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Highlights

The market for fake things

TV magazine Euromaxx; show runs November 25 to December 1

Some copies of paintings by Van Gogh or Klimt look so convincing you'd never guess they were fake. The copies are so accurate that even experts have trouble distinguishing them from the genuine article. This can only be a good thing for buyers on a budget. After all, good copies are highly sought after by art fans. And there is plenty of copying going on in the art world these days. But it doesn't stop there. In the world of violin making, the Stradivarius is regarded as the measure of all things, and quite a few people attempt to build their instruments in such a way as to recreate the sound of this priceless design. Meanwhile, car freaks who've been tinkering with engines for years recreate vintage models to set pulses racing.

The six-part series Genuinely Fake takes a closer look at things that may look genuine but are far from it. The magazine visits, among others, the Museum of Art Fakes in Vienna and meets instrument maker Stefan-Peter Greiner whose violins are regarded as the modern equivalent of a Stradivarius. Then there is also a company that makes fake flowers in the German town of Sebnitz. It all goes to show that the question "Real or fake?" is not always easy to answer.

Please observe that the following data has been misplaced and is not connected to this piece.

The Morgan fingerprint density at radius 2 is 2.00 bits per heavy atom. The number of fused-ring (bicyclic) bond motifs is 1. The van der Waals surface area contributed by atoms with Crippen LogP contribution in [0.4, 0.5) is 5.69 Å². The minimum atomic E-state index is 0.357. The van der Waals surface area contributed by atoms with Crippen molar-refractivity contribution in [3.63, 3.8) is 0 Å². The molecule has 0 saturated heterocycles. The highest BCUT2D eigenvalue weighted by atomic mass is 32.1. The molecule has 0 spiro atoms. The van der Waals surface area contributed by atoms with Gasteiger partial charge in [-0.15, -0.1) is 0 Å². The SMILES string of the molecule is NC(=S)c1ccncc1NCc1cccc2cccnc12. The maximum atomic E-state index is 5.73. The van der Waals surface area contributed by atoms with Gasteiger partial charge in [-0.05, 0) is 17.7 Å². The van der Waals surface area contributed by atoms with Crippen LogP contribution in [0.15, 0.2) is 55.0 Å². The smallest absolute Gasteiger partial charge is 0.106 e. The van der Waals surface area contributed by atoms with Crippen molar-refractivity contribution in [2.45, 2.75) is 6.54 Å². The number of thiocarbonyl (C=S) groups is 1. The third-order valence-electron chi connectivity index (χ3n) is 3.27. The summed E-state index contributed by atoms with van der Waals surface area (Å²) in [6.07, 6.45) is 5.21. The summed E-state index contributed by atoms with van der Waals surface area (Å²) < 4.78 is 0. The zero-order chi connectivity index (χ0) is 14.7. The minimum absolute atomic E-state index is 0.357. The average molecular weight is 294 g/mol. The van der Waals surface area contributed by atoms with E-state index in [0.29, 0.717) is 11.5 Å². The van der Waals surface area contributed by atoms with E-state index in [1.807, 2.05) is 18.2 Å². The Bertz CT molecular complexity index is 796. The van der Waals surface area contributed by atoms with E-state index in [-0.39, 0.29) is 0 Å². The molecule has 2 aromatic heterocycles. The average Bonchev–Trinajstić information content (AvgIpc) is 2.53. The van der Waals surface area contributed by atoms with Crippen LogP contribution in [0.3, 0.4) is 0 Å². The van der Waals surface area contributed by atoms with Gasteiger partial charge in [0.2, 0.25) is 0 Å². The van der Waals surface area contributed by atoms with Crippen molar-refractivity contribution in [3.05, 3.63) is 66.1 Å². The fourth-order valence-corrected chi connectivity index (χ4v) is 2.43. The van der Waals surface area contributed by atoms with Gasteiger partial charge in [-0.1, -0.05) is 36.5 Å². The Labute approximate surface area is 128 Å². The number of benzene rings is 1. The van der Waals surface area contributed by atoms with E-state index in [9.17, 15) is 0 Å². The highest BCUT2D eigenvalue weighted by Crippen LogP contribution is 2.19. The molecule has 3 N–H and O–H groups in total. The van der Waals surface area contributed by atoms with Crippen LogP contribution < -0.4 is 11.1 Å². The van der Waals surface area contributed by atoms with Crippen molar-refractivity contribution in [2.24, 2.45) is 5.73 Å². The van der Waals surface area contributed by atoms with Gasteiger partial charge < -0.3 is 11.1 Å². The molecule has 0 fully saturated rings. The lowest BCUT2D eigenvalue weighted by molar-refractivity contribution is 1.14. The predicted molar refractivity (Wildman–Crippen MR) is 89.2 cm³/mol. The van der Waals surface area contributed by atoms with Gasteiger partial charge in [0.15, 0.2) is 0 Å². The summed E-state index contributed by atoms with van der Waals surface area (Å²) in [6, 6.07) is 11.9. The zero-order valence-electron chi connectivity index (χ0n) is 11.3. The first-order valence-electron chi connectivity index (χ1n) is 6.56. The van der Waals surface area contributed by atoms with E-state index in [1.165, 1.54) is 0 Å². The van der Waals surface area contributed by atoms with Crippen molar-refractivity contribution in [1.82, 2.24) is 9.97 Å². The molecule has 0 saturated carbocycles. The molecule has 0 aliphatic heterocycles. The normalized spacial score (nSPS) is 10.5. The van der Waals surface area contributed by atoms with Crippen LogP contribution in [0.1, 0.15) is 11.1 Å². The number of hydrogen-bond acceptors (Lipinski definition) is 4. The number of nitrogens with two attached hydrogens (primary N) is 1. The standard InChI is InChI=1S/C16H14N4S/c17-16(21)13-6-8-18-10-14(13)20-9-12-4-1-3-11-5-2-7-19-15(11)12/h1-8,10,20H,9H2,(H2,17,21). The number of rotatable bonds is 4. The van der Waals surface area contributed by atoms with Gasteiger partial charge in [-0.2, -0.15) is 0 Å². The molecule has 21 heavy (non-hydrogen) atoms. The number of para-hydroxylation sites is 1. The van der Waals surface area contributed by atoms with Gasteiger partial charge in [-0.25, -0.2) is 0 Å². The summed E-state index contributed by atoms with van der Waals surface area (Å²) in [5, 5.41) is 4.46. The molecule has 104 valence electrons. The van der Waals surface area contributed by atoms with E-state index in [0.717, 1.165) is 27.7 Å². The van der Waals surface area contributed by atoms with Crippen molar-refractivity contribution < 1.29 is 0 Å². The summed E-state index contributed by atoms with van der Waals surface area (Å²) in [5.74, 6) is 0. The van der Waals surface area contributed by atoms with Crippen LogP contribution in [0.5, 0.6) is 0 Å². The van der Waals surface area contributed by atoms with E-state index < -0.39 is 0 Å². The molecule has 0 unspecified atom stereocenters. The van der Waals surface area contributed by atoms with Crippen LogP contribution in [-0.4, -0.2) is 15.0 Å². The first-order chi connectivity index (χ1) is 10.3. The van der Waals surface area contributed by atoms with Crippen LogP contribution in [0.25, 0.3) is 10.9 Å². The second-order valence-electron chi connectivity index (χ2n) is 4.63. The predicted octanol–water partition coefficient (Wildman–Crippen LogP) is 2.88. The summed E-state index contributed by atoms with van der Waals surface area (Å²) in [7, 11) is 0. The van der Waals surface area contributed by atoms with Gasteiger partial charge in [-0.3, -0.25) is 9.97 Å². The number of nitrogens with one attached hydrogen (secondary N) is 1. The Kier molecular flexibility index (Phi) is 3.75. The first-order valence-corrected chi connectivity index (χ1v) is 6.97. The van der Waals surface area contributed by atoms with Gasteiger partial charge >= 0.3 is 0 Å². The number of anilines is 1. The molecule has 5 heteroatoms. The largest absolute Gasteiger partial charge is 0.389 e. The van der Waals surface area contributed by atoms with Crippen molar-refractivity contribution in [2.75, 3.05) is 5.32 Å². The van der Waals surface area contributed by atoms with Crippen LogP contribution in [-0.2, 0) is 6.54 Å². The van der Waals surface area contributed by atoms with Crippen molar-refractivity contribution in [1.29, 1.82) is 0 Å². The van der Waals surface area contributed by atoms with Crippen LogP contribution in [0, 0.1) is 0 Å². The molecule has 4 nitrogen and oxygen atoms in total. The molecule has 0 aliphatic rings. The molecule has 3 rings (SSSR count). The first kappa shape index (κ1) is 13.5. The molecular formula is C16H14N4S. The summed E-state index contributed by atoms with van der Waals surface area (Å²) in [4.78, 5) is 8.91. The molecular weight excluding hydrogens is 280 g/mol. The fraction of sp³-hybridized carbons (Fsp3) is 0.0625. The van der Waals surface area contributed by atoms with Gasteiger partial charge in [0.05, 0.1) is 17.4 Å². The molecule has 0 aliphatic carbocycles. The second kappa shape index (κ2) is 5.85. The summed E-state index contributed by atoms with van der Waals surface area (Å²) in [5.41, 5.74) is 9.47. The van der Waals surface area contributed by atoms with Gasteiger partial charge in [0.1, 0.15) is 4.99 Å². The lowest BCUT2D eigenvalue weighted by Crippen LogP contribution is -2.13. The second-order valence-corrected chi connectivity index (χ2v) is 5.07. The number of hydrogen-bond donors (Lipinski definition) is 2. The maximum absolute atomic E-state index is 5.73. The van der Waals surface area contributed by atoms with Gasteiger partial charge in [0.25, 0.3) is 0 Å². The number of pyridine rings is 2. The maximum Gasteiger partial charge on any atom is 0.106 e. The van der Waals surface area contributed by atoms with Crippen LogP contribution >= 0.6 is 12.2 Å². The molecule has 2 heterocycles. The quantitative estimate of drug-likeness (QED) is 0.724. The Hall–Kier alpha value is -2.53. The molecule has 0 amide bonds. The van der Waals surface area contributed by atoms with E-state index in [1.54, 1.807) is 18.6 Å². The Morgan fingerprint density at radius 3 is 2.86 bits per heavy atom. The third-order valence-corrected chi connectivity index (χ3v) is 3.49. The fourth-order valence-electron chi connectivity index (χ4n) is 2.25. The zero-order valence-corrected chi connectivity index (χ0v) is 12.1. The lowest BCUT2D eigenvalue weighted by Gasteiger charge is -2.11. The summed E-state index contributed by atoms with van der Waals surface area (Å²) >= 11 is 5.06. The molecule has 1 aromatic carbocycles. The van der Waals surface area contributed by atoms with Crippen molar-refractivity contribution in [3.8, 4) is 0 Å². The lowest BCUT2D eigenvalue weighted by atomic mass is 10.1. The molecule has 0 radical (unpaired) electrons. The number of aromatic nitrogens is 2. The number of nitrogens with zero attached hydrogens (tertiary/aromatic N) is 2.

TV magazine:
Euromaxx

Broadcast times (GMT/UTC):

DW:
November 25-30: 18:30, 21:00
November 26 - December 1: 1:30, 7:00, 11:00, 15:00

DW (Europe):
November 25-30: 18:30
November 26 - December 1: 1:30, 7:00, 11:00, 15:00

Christoph Jumpelt

Christoph Jumpelt

Head of Corporate Communications and Spokesperson

T. +49.228.429-2041
christoph.jumpelt@dw.com

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